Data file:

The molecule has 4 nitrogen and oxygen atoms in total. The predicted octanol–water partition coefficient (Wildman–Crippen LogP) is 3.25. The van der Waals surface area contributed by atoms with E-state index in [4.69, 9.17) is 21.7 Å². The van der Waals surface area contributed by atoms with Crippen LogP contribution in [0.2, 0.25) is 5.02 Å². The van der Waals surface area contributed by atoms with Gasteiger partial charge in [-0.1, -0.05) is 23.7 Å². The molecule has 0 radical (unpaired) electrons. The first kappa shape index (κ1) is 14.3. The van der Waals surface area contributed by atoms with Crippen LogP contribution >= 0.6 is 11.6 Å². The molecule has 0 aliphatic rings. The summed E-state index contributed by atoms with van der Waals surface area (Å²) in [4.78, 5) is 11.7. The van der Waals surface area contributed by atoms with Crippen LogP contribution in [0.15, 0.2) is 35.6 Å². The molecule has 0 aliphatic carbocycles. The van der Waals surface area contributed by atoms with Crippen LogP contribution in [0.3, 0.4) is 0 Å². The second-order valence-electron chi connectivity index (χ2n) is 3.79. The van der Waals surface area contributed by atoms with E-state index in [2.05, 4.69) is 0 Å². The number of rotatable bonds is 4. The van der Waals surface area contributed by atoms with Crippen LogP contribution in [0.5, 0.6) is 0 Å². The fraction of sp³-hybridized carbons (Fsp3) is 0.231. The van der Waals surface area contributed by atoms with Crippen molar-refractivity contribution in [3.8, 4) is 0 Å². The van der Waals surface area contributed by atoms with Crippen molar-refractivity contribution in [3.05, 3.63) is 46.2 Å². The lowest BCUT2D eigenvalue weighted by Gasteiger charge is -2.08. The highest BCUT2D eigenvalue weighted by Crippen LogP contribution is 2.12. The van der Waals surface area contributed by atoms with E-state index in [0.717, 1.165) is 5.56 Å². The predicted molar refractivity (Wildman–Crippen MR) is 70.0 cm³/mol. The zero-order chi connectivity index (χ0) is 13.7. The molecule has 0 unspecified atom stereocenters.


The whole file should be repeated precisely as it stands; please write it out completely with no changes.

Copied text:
The molecule has 4 nitrogen and oxygen atoms in total. The predicted octanol–water partition coefficient (Wildman–Crippen LogP) is 3.25. The van der Waals surface area contributed by atoms with E-state index in [4.69, 9.17) is 21.7 Å². The van der Waals surface area contributed by atoms with Crippen LogP contribution in [0.2, 0.25) is 5.02 Å². The van der Waals surface area contributed by atoms with Gasteiger partial charge in [-0.1, -0.05) is 23.7 Å². The molecule has 0 radical (unpaired) electrons. The first kappa shape index (κ1) is 14.3. The van der Waals surface area contributed by atoms with Crippen LogP contribution >= 0.6 is 11.6 Å². The molecule has 0 aliphatic rings. The summed E-state index contributed by atoms with van der Waals surface area (Å²) in [4.78, 5) is 11.7. The van der Waals surface area contributed by atoms with Crippen LogP contribution in [0.15, 0.2) is 35.6 Å². The molecule has 0 aliphatic carbocycles. The van der Waals surface area contributed by atoms with Crippen LogP contribution in [0.3, 0.4) is 0 Å². The second-order valence-electron chi connectivity index (χ2n) is 3.79. The van der Waals surface area contributed by atoms with E-state index in [2.05, 4.69) is 0 Å². The number of rotatable bonds is 4. The van der Waals surface area contributed by atoms with Crippen LogP contribution in [0.5, 0.6) is 0 Å². The fraction of sp³-hybridized carbons (Fsp3) is 0.231. The van der Waals surface area contributed by atoms with Crippen molar-refractivity contribution in [3.8, 4) is 0 Å². The van der Waals surface area contributed by atoms with Crippen molar-refractivity contribution in [3.05, 3.63) is 46.2 Å². The lowest BCUT2D eigenvalue weighted by Gasteiger charge is -2.08. The highest BCUT2D eigenvalue weighted by Crippen LogP contribution is 2.12. The van der Waals surface area contributed by atoms with E-state index in [0.717, 1.165) is 5.56 Å². The predicted molar refractivity (Wildman–Crippen MR) is 70.0 cm³/mol. The zero-order chi connectivity index (χ0) is 13.7. The molecule has 0 unspecified atom stereocenters.